Georgetown University medical student Sarah Powell had her eyes on becoming a pilot ever since she was a youth but didn’t have the time to pursue her dream until the coronavirus pandemic shut down classes in June. A forced break from making in-person medical rounds allowed Powell to relocate to Anchorage, Alaska, for a month and achieve her dream.
While other college students welcomed the summer with time away from their books, Powell instead went full tilt into flight training mode, cramming 54.6 flight hours into only 26 days. Most flight students need between 60 and 80 hours to earn the private pilot certificate.
Powell searched until she found a flight school that could accommodate the limited time between her classes and practical medical rounds. She was quick to compliment ACME Cub Training instructor Terry Cartee and staff for dedicating their time to keep her—and the Piper Super Cub taildraggers she used—in top shape during the epic session at Anchorage’s Lake Hood Airport.
“He’s 70-something and is a seasoned bush pilot. Terry’s never crashed his Cub and he’s had it for 40 years, so those are pretty good credentials in my mind,” she explained.
Powell learned in a full-bore bushplane. The Piper PA–18 Super Cub has a 160-horsepower engine with 35-inch bush wheels, extended gear, big shocks, and a VFR panel augmented with a Garmin G5.
The medical student is familiar with the grind of long hours and relentless studying, so she mentally prepared herself for a flight training marathon and credited boyfriend and bush pilot Chris Rush for mentoring her and answering questions that invariably arose from the onrush of tackling so many flight training procedures in such little time.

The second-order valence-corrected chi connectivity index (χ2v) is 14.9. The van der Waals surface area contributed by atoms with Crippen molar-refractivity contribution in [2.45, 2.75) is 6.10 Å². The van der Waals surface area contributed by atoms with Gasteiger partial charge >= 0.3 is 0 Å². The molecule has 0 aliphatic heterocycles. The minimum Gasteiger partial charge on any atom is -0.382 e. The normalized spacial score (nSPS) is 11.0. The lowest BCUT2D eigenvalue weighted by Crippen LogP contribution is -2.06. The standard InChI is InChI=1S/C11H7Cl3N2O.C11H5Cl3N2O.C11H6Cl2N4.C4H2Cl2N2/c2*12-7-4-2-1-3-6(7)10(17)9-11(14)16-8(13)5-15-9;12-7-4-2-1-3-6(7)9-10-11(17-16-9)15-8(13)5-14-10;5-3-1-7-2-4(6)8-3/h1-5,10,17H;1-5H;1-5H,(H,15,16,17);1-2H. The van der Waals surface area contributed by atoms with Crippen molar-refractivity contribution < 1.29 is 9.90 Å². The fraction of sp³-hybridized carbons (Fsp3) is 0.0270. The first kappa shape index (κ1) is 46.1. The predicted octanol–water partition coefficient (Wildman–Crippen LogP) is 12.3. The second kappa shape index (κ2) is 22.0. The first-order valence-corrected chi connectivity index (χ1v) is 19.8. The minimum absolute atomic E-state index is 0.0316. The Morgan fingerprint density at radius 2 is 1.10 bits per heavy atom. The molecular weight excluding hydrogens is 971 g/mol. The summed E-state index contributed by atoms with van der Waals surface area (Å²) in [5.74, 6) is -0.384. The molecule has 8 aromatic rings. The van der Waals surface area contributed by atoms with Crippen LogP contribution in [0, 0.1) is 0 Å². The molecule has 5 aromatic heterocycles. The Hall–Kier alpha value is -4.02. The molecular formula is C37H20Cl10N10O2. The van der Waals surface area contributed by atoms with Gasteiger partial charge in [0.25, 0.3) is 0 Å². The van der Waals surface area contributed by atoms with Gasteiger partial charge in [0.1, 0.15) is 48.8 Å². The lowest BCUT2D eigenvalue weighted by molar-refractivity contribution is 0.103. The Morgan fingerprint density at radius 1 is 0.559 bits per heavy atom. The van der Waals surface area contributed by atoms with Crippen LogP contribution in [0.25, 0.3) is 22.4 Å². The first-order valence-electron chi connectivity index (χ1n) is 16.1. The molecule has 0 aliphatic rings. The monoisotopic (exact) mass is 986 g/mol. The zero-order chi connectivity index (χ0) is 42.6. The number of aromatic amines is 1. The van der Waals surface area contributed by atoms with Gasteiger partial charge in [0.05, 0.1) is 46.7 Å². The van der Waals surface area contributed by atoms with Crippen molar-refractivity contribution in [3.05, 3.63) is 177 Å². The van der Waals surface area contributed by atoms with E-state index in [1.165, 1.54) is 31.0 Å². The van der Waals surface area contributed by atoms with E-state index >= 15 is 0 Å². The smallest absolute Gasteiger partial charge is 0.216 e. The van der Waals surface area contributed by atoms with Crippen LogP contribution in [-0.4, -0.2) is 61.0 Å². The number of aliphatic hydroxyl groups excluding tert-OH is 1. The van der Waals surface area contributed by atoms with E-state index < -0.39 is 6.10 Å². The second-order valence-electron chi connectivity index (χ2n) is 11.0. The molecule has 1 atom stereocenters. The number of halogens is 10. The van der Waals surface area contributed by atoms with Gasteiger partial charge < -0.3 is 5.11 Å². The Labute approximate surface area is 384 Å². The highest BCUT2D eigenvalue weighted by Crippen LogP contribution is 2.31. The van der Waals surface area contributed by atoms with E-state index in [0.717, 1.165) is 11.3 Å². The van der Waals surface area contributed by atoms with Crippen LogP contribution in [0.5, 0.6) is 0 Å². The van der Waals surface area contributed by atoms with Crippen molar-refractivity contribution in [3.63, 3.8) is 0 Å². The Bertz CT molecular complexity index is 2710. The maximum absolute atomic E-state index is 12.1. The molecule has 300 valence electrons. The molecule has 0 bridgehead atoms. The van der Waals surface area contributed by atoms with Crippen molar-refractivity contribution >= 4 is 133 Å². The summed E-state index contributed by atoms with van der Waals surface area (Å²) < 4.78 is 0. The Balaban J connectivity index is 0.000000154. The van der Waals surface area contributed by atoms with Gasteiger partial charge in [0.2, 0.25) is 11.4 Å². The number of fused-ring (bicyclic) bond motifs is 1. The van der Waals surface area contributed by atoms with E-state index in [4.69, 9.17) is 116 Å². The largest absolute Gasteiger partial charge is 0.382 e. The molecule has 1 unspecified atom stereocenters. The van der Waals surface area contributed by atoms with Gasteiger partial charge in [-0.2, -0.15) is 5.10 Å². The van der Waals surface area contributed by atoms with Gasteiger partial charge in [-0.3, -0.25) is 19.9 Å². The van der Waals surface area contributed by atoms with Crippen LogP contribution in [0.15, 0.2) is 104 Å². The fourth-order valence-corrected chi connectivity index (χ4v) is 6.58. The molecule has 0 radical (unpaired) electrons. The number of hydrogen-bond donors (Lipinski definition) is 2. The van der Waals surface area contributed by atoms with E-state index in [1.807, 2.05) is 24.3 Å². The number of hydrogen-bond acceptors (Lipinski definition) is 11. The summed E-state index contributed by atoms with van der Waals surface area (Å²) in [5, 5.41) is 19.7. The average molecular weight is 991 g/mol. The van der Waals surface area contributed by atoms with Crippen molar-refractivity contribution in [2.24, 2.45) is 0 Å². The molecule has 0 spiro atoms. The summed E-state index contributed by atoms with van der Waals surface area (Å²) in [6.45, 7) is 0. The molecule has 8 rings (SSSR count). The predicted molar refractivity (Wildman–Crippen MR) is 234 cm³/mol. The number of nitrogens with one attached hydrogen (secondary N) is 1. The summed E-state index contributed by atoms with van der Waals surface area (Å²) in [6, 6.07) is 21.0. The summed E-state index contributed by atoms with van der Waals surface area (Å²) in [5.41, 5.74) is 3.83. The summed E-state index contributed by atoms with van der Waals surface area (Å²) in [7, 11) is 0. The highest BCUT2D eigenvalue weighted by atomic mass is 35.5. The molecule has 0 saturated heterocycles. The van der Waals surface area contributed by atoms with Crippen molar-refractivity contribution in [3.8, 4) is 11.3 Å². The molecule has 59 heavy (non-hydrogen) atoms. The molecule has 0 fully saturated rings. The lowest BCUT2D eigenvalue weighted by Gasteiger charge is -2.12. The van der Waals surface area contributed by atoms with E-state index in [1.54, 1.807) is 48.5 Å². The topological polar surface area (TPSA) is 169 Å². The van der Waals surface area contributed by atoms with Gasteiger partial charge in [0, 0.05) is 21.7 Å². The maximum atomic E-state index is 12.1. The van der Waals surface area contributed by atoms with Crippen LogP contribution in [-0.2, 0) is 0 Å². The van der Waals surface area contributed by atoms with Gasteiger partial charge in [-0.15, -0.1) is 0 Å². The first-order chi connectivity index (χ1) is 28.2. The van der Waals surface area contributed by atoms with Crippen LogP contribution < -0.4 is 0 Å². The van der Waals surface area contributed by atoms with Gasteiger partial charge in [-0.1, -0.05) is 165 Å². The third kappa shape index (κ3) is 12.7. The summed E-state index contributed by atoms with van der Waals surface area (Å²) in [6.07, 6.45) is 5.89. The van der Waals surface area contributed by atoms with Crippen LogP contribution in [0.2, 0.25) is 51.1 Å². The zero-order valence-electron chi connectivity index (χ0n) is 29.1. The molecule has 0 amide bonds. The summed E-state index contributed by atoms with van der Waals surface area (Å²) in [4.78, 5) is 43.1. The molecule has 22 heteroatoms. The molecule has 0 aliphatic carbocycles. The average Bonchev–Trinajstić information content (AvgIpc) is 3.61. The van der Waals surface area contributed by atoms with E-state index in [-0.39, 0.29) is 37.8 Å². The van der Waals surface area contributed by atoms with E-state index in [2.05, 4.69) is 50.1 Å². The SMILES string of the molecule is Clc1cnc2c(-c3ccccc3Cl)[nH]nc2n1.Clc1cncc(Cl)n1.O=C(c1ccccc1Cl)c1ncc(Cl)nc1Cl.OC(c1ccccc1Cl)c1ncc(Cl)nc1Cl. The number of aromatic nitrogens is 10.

However, Rush almost derailed the effort when he explained VORs to her “completely backwards. But in my defense, I’d never seen one work because the Super Cub didn’t have one”. Practical experience brought additional comfort tracking the VOR stations on the ground, but she prefers a GPS, when available.
Powell added that she would like to get more comfortable with off-airport operations and the benefits of a backcountry-capable taildragger. “I had those big tundra tires, but I didn’t really put them to work. Gravel bars, fishing, camping—that’s something I really want to do.”
Since it remains daylight until the wee hours of the morning during Alaska summers, night flight hours are nearly impossible to log, and Powell’s certificate comes with some restrictions. The 24-year-old can only fly daytime VFR until she completes night cross country requirements and plans are in the works to accomplish that in short order with a Maryland or Virginia flight school.
Her family lives in Alaska and her father is a retired U.S. Air Force physician, so Powell sees the value of combining her aviation passion with her medical expertise when she returns to Alaska after her studies are complete. She said there are doctors in Alaska who have a practice in Anchorage and clinics on the Kenai Peninsula, “and they fly back and forth from the mainland” to the glacier-framed wilderness.
Powell said she might consider following in their footsteps when the timing is right, but for now, additional ratings and certificates are long-term goals after her medical residency requirements are well behind her.